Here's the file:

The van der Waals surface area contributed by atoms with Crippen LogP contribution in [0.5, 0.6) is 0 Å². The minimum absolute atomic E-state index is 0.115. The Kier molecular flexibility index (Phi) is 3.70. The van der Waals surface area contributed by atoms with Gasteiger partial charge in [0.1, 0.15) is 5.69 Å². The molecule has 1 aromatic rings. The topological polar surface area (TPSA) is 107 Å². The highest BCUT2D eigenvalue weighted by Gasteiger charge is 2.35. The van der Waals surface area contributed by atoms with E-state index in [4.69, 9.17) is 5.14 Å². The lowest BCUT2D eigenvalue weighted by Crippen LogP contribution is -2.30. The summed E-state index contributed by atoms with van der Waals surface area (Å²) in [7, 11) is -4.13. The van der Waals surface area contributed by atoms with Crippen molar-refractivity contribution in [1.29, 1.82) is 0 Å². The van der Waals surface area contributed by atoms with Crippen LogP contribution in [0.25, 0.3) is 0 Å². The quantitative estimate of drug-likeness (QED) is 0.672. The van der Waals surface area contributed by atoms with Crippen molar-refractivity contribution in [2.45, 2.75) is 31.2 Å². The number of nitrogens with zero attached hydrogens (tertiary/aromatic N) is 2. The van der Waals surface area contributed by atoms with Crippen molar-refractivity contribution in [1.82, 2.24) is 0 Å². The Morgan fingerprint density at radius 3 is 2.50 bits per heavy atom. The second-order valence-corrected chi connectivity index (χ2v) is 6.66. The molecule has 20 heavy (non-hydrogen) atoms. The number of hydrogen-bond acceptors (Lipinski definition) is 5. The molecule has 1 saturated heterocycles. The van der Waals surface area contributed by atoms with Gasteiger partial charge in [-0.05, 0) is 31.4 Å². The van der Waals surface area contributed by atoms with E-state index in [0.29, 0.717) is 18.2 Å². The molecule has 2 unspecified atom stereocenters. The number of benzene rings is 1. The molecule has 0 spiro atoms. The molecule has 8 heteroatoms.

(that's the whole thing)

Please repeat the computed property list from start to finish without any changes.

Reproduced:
The van der Waals surface area contributed by atoms with Crippen LogP contribution in [0.5, 0.6) is 0 Å². The minimum absolute atomic E-state index is 0.115. The Kier molecular flexibility index (Phi) is 3.70. The van der Waals surface area contributed by atoms with Gasteiger partial charge in [0.1, 0.15) is 5.69 Å². The molecule has 1 aromatic rings. The topological polar surface area (TPSA) is 107 Å². The highest BCUT2D eigenvalue weighted by Gasteiger charge is 2.35. The van der Waals surface area contributed by atoms with E-state index in [4.69, 9.17) is 5.14 Å². The lowest BCUT2D eigenvalue weighted by Crippen LogP contribution is -2.30. The summed E-state index contributed by atoms with van der Waals surface area (Å²) in [7, 11) is -4.13. The van der Waals surface area contributed by atoms with Crippen molar-refractivity contribution in [1.29, 1.82) is 0 Å². The van der Waals surface area contributed by atoms with Crippen LogP contribution in [0.25, 0.3) is 0 Å². The quantitative estimate of drug-likeness (QED) is 0.672. The van der Waals surface area contributed by atoms with Crippen molar-refractivity contribution in [2.45, 2.75) is 31.2 Å². The number of nitrogens with zero attached hydrogens (tertiary/aromatic N) is 2. The van der Waals surface area contributed by atoms with Crippen molar-refractivity contribution in [1.82, 2.24) is 0 Å². The Morgan fingerprint density at radius 3 is 2.50 bits per heavy atom. The second-order valence-corrected chi connectivity index (χ2v) is 6.66. The molecule has 20 heavy (non-hydrogen) atoms. The number of hydrogen-bond acceptors (Lipinski definition) is 5. The molecule has 1 saturated heterocycles. The van der Waals surface area contributed by atoms with Gasteiger partial charge in [-0.05, 0) is 31.4 Å². The van der Waals surface area contributed by atoms with E-state index in [0.29, 0.717) is 18.2 Å². The molecule has 2 unspecified atom stereocenters. The number of benzene rings is 1. The molecule has 0 spiro atoms. The molecule has 8 heteroatoms.